Gold is consolidating this morning, locking in some of the $35 an ounce gains it has logged since Monday. This is driven in part by the dollar attempting to pick itself up from a four-month low.
At 10 am in New York, spot gold is down almost $2 to $1,219.30 an ounce, while the DXY dollar index is up nearly half a percent to just under 94.
Wall St. gave up gains early after opening higher, and is hoping to extend yesterday's rally after its recent losing streak. West Texas Intermediate Crude continues to slide this morning after recent rallies, down 1.6% to under $59 a barrel.
Yesterday in the Markets
Gold extended its rally to four days on Thursday, with spot gold closing at $1,221.40 an ounce, up $35.40 for the week. Silver gained another 2% to close at $17.45 an ounce, while platinum notched a $10 gain. Palladium dropped $5.00.
The dollar extended its long trip downward on Thursday, closing solidly below the 93.5 mark on the DXY index to a new four-month low. The dollar has fallen so far, so fast, that even Russia is buying dollars and selling its own currency, as the ruble had become too strong. (Who thought we'd hear that in May?)
The bond market (except Greece) was mostly calm yesterday, which combined with a better than expected first-time jobless claims report to put some wind beneath the wings of Wall St. All three major indices were up over 1% on Thursday, with the S&P 500 closing at a new record after its recent drubbing.
Factors Affecting Gold Today
The extended fall in the dollar reversed today, as investors this morning decided that the greenback had been oversold. This is counteracting what would normally be a continued rally in gold, had the dollar remained neutral or dropped again. Bond yields are stabilizing today, as more investors believe EU officials when they say that a Greek sovereign default will not spread a financial contagion across European markets.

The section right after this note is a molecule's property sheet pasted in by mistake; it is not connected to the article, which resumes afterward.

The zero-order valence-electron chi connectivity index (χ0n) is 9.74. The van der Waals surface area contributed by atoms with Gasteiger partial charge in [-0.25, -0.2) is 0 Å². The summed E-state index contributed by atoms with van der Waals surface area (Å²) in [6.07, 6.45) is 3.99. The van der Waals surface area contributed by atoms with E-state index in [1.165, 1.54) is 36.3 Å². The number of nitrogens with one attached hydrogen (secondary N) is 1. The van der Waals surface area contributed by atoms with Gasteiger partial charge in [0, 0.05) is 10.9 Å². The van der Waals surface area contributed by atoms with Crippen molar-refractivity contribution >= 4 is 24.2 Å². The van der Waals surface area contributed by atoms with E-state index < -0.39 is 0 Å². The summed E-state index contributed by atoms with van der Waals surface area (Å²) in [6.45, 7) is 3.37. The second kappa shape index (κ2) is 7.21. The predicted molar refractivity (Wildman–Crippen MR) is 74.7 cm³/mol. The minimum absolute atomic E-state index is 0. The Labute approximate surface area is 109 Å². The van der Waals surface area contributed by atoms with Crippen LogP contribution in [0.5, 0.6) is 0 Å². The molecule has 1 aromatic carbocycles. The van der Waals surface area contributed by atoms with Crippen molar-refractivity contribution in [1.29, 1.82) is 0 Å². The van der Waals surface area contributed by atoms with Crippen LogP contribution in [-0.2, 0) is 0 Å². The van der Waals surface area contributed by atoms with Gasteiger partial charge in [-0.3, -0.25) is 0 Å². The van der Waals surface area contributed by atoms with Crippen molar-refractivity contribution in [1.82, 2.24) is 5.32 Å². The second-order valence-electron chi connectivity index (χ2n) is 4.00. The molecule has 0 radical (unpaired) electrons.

Oil is lower by about 1% this morning, as analysts become concerned that lifting of sanctions against Iran will result in a million barrels a day extra hitting an already flooded market. Stocks should be happy, as lower oil prices exacerbate deflationary pressures, which prevents the Fed from raising interest rates in the near future.
The Empire State Manufacturing Index came in below expectations, at 3.1 compared to 5.1. Last month it logged an abyssmal -1.2. Today's report was hurt by a drop in machinery orders. Overall industrial production in the U.S. contracted in April, for the fifth month in a row.
In the "bankers behaving badly" section of the news, the U.S. Justice Department is declaring prior LIBOR manipulation settlements with some "Too Big To Fail" megabanks void, as the giant banks lied and continued to break the law.
Traders will be watching the close today in gold and silver, to see if the precious metals can lock in the best weekly gain in two months.
Monday will give us retail sales in China, and homebuilder sentiment in the U.S.